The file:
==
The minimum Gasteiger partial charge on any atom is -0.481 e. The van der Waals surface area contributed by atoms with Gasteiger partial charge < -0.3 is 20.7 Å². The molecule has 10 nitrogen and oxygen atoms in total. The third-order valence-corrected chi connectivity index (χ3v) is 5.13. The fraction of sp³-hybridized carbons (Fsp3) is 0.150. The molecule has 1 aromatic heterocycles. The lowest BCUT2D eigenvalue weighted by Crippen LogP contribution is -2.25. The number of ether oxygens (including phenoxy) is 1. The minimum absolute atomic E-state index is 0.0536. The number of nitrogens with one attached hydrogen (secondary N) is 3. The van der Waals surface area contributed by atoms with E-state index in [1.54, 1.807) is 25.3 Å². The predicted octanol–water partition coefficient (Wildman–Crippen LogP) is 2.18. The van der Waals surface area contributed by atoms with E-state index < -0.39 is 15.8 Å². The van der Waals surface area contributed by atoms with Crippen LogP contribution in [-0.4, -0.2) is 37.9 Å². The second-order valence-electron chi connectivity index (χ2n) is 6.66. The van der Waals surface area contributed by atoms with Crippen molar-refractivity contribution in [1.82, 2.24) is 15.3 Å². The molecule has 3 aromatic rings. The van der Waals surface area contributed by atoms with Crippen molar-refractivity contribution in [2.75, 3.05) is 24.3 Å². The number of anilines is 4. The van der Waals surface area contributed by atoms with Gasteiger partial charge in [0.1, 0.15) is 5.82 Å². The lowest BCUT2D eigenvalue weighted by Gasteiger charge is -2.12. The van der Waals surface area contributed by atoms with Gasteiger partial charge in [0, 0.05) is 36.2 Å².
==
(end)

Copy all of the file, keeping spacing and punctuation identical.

The minimum Gasteiger partial charge on any atom is -0.481 e. The van der Waals surface area contributed by atoms with Gasteiger partial charge < -0.3 is 20.7 Å². The molecule has 10 nitrogen and oxygen atoms in total. The third-order valence-corrected chi connectivity index (χ3v) is 5.13. The fraction of sp³-hybridized carbons (Fsp3) is 0.150. The molecule has 1 aromatic heterocycles. The lowest BCUT2D eigenvalue weighted by Crippen LogP contribution is -2.25. The number of ether oxygens (including phenoxy) is 1. The minimum absolute atomic E-state index is 0.0536. The number of nitrogens with one attached hydrogen (secondary N) is 3. The van der Waals surface area contributed by atoms with E-state index in [1.54, 1.807) is 25.3 Å². The predicted octanol–water partition coefficient (Wildman–Crippen LogP) is 2.18. The van der Waals surface area contributed by atoms with E-state index < -0.39 is 15.8 Å². The van der Waals surface area contributed by atoms with Crippen LogP contribution in [-0.4, -0.2) is 37.9 Å². The second-order valence-electron chi connectivity index (χ2n) is 6.66. The van der Waals surface area contributed by atoms with Crippen molar-refractivity contribution in [1.82, 2.24) is 15.3 Å². The molecule has 3 aromatic rings. The van der Waals surface area contributed by atoms with Crippen molar-refractivity contribution in [2.75, 3.05) is 24.3 Å². The number of anilines is 4. The van der Waals surface area contributed by atoms with Gasteiger partial charge in [0.1, 0.15) is 5.82 Å². The lowest BCUT2D eigenvalue weighted by Gasteiger charge is -2.12. The van der Waals surface area contributed by atoms with Gasteiger partial charge in [0, 0.05) is 36.2 Å².